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Re: A couple of features in RCS that CVS lacks... why?

From: Eric Siegerman
Subject: Re: A couple of features in RCS that CVS lacks... why?
Date: Fri, 27 Jul 2001 21:37:43 -0400
User-agent: Mutt/1.2.5i

On Fri, Jul 27, 2001 at 01:48:25PM -0700, Josh Baudhuin wrote:
> First off, I'd expect that the  update  and  commit  command would have
> co(1)/ci(1)'s  -s<state>  option to allow you to pull the latest rev of a
> certain state.

With CVS, one tends to use tags and branches, not revision
states, to distinguish between development, stable, and release

It's not that useful, IMO, to know that rev. 1.8 of foo.c is
"stable".  That revision is NOT stable in isolation, but only
when used together with rev. 1.3 of bar.c, rev. 1.17 of
everything.h, etc.  When you try to use 1.8 of foo.c with 1.15 of
everything.h, which was the latter file's "stable" revision last
week, all hell breaks loose.

With a (release, i.e. non-branch) tag, you can label a stable
"cross-section" of the the entire project.

> The second thing is that  commit  loses ci(1)'s  -T  option,
> which makes sure the archive file has the same timestamp as the
> working copy being commited. As the ci(1) documentation states:
>                 . . . [Not having -T] can cause excessive  recom-
>           pilation  caused by a make(1) dependency of the working
>           file on the RCS file. . . .

(I understand that lack of -T turned out not to be your problem.
But for posterity I'll comment on it anyway.)

The reason -T is useful in RCS is that people tend to have rules
in their Makefiles to check out the latest revision of a file if
the sandbox version is out of date with respect to its ,v file.
The reason for automating it like this, I suppose, is that to
update the entire project manually would entail typing
potentially many "co" commands, and having to decide in each case
whether this was what you really wanted to do.

In CVS, it's preferable to let the user do a "cvs update"
manually, at times convenient to them, rather than having the
build system force it on them.  It's only one command to type, so
the cost of making it a manual step is low.  The benefits of
doing so include:
  - If you're in the middle of tracking down a problem, and
    someone else commits a buggy version of a file, an automatic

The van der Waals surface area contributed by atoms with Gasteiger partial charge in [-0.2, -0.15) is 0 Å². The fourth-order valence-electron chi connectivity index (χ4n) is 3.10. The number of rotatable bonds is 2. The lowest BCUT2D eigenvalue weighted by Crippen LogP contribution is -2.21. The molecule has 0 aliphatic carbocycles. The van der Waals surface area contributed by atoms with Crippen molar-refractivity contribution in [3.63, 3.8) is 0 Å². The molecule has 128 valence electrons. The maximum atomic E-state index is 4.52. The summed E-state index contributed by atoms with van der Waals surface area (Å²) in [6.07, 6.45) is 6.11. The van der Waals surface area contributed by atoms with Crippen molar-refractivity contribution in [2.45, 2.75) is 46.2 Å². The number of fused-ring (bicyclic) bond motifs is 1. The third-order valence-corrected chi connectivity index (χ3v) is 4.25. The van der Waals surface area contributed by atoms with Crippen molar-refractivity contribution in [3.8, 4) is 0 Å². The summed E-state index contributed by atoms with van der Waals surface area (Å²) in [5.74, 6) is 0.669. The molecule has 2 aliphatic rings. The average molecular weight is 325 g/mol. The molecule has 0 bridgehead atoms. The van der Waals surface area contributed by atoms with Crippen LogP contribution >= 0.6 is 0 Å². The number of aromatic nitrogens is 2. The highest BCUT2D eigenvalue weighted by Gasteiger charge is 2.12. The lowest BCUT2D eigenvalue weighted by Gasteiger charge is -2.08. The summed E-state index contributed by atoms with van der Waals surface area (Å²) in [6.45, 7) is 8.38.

update at a bad time would confuse your debugging efforts.
    In general, having to deal with other peoples' changes as
    they're made is more annoying than dealing with them only at
    times of your own choosing.

  - Because of CVS's concurrent-edit model, an update is
    potentially more expensive than in RCS -- it may entail a
    merge.  This would be especially unpleasant to deal with if
    the build system forced it on you when you didn't want it.
    (In practice, of course, merges usually aren't a big deal as
    long as you update frequently -- otherwise the
    concurrent-edit model would long ago have been rejected as
    unworkable.  But what makes the occasional big-deal merges
    acceptable is that YOU decide when to take the risk.)

  - As you've noticed, the interactions between the update and
    the build system can lead to unpleasantness.  -T is a kludge
    to help reduce this.

In short, CVS automates the drudgery of an update, so it's no
longer useful to have the build system do so; the benefits of
doing updates in "make" are reduced to the point that they no
longer outweigh the costs that were there all along.

Given that, it's thus not surprising that CVS doesn't bother
implementing -T, whose only purpose is to make this
no-longer-useful technique slightly less painful.


|  | /\
|-_|/  >   Eric Siegerman, Toronto, Ont.        address@hidden
|  |  /
With sufficient thrust, pigs fly just fine. However, this is not
necessarily a good idea.
        - RFC 1925 (quoting an unnamed source)

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